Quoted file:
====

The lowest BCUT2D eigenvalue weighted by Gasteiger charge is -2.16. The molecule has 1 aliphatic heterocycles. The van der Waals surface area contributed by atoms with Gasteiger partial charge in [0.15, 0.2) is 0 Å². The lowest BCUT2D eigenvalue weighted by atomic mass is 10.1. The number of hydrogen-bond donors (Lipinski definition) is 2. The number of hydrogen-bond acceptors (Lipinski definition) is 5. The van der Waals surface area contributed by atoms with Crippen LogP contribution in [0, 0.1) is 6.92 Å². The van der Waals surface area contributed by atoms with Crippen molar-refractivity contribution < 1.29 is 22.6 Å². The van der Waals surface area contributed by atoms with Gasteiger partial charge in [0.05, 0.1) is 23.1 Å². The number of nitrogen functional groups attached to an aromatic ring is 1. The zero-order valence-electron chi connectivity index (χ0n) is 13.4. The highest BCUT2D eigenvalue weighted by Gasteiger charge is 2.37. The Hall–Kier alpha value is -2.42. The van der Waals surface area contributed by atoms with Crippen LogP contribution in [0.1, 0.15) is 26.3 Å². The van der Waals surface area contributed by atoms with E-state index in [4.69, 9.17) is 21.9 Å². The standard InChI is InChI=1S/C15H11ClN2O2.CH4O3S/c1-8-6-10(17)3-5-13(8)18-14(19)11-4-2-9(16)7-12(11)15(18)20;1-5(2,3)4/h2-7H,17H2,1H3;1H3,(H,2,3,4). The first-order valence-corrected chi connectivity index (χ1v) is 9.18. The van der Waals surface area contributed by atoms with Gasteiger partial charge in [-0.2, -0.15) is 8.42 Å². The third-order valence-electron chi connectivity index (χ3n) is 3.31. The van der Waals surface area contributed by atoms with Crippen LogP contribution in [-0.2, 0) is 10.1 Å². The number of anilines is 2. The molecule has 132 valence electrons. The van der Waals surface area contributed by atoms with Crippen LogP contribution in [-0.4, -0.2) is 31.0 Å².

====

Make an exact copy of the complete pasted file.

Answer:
The lowest BCUT2D eigenvalue weighted by Gasteiger charge is -2.16. The molecule has 1 aliphatic heterocycles. The van der Waals surface area contributed by atoms with Gasteiger partial charge in [0.15, 0.2) is 0 Å². The lowest BCUT2D eigenvalue weighted by atomic mass is 10.1. The number of hydrogen-bond donors (Lipinski definition) is 2. The number of hydrogen-bond acceptors (Lipinski definition) is 5. The van der Waals surface area contributed by atoms with Crippen LogP contribution in [0, 0.1) is 6.92 Å². The van der Waals surface area contributed by atoms with Crippen molar-refractivity contribution < 1.29 is 22.6 Å². The van der Waals surface area contributed by atoms with Gasteiger partial charge in [0.05, 0.1) is 23.1 Å². The number of nitrogen functional groups attached to an aromatic ring is 1. The zero-order valence-electron chi connectivity index (χ0n) is 13.4. The highest BCUT2D eigenvalue weighted by Gasteiger charge is 2.37. The Hall–Kier alpha value is -2.42. The van der Waals surface area contributed by atoms with Crippen LogP contribution in [0.1, 0.15) is 26.3 Å². The van der Waals surface area contributed by atoms with E-state index in [4.69, 9.17) is 21.9 Å². The standard InChI is InChI=1S/C15H11ClN2O2.CH4O3S/c1-8-6-10(17)3-5-13(8)18-14(19)11-4-2-9(16)7-12(11)15(18)20;1-5(2,3)4/h2-7H,17H2,1H3;1H3,(H,2,3,4). The first-order valence-corrected chi connectivity index (χ1v) is 9.18. The van der Waals surface area contributed by atoms with Gasteiger partial charge in [-0.2, -0.15) is 8.42 Å². The third-order valence-electron chi connectivity index (χ3n) is 3.31. The van der Waals surface area contributed by atoms with Crippen LogP contribution in [-0.2, 0) is 10.1 Å². The number of anilines is 2. The molecule has 132 valence electrons. The van der Waals surface area contributed by atoms with Crippen LogP contribution in [-0.4, -0.2) is 31.0 Å².